In fact, the firm’s new collection was presented on La7, a channel on the Italian national tv. It has been a pioneering choice, since the spectators of the television were all invited to enter such a fancy, unique dimension, generating a strong sense of community and belonging toward the Italian brand.
This choice rewrites the perception of the fashion weeks as we have known them up to now and aims at including wider slices of the population in such a crystal world.
Television and fashion have never been too close over the years since the latter has always been more experimental and less widespread, but it is quite interesting to notice how this is adapting to the evolving society.
However, it is to be considered that not all brands were ready to embrace such a courageous path, going hundred percent virtual, while others just preferred to stick to the traditions, in order to preserve their ideas and values about fashion.
From my standpoint, under this respect, fashion weeks lacked proper coordination and unity. Looking on the bright side of the coin, however, variety could also be considered as the original and enriching part of the events.
Clinging to traditions
Jason Wu, high fashion meeting everyday life.
A stunning example among those is Jason Wu. However, his choice definitely cannot be defined as traditional. He has decided to build a set for his catwalk, that resembled the lanes of a supermarket: Mr. Wu’s General store. Interesting choice, and the metaphor is easy to understand just considering how significant such a place has been during the past year, with the pandemic.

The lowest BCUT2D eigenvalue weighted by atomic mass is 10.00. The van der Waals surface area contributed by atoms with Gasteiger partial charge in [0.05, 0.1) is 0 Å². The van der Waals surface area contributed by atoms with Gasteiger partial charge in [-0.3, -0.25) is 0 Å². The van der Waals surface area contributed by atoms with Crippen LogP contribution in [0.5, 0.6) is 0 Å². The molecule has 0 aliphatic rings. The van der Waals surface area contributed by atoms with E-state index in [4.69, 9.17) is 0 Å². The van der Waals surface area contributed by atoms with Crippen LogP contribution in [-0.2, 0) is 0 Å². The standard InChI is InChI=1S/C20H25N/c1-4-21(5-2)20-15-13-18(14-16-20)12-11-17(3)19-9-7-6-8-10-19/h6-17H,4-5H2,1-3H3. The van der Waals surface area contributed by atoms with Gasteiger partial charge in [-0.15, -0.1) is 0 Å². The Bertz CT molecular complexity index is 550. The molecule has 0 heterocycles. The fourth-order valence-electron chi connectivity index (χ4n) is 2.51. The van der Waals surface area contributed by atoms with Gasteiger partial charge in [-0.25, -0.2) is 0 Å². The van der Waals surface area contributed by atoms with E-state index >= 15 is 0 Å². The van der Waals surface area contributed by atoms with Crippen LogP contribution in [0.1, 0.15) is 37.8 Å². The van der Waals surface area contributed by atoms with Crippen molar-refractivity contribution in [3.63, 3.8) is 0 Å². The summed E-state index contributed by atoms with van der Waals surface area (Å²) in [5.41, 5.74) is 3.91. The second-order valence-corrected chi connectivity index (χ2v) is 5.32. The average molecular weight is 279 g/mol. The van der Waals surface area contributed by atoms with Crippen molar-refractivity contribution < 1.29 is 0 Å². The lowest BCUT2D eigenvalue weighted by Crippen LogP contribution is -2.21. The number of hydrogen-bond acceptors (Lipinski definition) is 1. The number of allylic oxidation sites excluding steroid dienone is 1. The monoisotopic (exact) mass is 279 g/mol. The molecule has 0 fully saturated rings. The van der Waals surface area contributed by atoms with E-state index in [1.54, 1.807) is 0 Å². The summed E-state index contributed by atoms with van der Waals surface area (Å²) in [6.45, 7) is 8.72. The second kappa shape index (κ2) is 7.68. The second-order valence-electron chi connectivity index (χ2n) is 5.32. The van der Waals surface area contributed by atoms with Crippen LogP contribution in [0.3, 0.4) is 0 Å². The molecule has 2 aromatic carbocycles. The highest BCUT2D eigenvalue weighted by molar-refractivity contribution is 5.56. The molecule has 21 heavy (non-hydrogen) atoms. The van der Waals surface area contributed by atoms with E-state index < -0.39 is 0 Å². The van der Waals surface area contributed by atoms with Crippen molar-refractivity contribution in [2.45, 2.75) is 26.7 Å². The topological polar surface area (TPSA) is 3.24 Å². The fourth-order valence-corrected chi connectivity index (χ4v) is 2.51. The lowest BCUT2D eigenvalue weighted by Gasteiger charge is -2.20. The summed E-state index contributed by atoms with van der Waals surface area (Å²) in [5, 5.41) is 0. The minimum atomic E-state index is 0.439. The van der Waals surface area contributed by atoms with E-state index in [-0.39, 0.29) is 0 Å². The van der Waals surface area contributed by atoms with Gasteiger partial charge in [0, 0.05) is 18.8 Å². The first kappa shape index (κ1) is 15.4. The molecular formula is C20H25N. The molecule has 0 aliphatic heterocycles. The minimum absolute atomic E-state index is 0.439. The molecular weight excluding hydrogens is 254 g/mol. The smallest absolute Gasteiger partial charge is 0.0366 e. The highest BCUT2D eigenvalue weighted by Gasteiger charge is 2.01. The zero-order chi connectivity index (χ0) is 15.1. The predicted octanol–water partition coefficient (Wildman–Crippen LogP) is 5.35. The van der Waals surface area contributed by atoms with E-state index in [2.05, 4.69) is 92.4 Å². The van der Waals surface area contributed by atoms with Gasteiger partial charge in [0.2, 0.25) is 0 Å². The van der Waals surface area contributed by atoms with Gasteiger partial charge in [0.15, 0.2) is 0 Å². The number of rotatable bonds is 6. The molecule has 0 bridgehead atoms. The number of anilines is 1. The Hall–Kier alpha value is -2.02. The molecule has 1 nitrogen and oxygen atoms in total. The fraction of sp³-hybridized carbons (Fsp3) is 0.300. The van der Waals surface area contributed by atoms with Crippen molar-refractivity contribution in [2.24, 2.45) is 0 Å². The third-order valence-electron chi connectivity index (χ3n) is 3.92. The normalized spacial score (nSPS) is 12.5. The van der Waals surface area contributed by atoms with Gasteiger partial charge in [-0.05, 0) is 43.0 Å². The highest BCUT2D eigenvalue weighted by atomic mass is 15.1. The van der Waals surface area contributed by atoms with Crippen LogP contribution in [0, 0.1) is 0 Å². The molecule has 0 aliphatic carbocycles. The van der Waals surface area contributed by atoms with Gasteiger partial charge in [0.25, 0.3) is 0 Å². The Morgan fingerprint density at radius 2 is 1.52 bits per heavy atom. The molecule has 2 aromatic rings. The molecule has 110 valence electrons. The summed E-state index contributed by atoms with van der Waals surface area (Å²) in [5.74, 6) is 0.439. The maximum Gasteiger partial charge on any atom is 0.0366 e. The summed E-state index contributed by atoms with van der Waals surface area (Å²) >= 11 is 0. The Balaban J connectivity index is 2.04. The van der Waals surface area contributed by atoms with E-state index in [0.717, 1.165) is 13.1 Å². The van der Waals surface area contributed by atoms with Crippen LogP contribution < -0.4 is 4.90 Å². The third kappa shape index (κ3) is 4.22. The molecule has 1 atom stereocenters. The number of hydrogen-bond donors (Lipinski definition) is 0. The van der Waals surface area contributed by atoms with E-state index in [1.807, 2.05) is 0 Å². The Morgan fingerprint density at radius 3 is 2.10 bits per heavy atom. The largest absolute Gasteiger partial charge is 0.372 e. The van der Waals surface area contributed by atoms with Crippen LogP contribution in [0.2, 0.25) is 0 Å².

Etro and Dolce: solidity and stability.
On the contrary, brands such as Etro and Dolce & Gabbana tried to propose the usual catwalks, minimizing the number of people invited, in an intimate atmosphere. All the safety measures were adopted in order to sanitize the locations chosen, and to guarantee social distancing.
It feels natural to me to ask whether it actually made sense, this year, to cling to a format that was based on certain pillars and on socialization, depriving the events of the mundane and social aspect.
On the other hand, the desire of supporting the canon of tradition was clearly manifested, in a sort of attempt to rescue people, giving them stability and solidity.
Where to next?
Weeks have passed since the fashion shows have finished, so it could be the right time to wrap up, and to reflect on what we lived. Many have declared to be unsatisfied with what has been put into stage because the attention shifted too much from the clothes and the perception of the clothes, to the show and the struggle for innovation. Furthermore, oom is considered by many to be a bare reproduction of reality, that cannot stand the competition with the stunning events of fashion weeks.
Personally, it was definitely interesting to notice how fashion and technology have blended together, even though not always perfectly smoothly, but surely successfully. In particular, I appreciated how many brands invited people to their magical world.
Trying to understand what the next steps of this industry will be, after this massive change, is no easy task. For sure, we can expect this huge wave of development to not stop surprising us soon.
- Predictions for 2021: State of Fashion | McKinsey
- Anna Wintour (Vogue’s director) interview with Naomi Campbell: Anna Wintour on Why She Pushed for Naomi’s First American Vogue Cover | No Filter with Naomi – YouTube